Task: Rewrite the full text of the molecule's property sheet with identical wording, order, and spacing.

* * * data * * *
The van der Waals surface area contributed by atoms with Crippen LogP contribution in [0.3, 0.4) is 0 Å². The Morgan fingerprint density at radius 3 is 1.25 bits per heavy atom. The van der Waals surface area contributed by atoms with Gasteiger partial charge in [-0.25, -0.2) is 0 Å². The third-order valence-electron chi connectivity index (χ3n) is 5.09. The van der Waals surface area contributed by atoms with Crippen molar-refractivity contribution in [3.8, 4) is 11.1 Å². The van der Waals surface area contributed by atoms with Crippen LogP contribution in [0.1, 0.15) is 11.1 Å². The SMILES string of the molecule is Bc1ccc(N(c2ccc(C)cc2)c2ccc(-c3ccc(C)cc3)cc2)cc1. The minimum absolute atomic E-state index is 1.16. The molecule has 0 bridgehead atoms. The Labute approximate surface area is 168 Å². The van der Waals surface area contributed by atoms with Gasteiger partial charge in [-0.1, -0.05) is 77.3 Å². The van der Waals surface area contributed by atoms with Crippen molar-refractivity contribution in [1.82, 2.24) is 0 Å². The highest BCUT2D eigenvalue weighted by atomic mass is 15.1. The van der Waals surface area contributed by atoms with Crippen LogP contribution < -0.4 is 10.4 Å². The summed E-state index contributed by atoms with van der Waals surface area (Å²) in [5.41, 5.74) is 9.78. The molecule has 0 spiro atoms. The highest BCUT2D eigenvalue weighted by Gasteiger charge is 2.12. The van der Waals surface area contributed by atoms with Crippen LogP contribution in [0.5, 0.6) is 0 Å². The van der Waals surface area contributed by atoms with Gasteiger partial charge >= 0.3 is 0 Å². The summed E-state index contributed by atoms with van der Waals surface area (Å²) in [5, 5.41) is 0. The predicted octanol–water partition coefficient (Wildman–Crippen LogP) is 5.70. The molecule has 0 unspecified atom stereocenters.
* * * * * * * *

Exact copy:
The van der Waals surface area contributed by atoms with Crippen LogP contribution in [0.3, 0.4) is 0 Å². The Morgan fingerprint density at radius 3 is 1.25 bits per heavy atom. The van der Waals surface area contributed by atoms with Gasteiger partial charge in [-0.25, -0.2) is 0 Å². The third-order valence-electron chi connectivity index (χ3n) is 5.09. The van der Waals surface area contributed by atoms with Crippen molar-refractivity contribution in [3.8, 4) is 11.1 Å². The van der Waals surface area contributed by atoms with Crippen LogP contribution in [0.1, 0.15) is 11.1 Å². The SMILES string of the molecule is Bc1ccc(N(c2ccc(C)cc2)c2ccc(-c3ccc(C)cc3)cc2)cc1. The minimum absolute atomic E-state index is 1.16. The molecule has 0 bridgehead atoms. The Labute approximate surface area is 168 Å². The van der Waals surface area contributed by atoms with Gasteiger partial charge in [-0.1, -0.05) is 77.3 Å². The van der Waals surface area contributed by atoms with Crippen molar-refractivity contribution in [1.82, 2.24) is 0 Å². The highest BCUT2D eigenvalue weighted by atomic mass is 15.1. The van der Waals surface area contributed by atoms with Crippen LogP contribution < -0.4 is 10.4 Å². The summed E-state index contributed by atoms with van der Waals surface area (Å²) in [5.41, 5.74) is 9.78. The molecule has 0 spiro atoms. The highest BCUT2D eigenvalue weighted by Gasteiger charge is 2.12. The van der Waals surface area contributed by atoms with Crippen LogP contribution in [0.5, 0.6) is 0 Å². The van der Waals surface area contributed by atoms with Gasteiger partial charge >= 0.3 is 0 Å². The summed E-state index contributed by atoms with van der Waals surface area (Å²) in [5, 5.41) is 0. The predicted octanol–water partition coefficient (Wildman–Crippen LogP) is 5.70. The molecule has 0 unspecified atom stereocenters.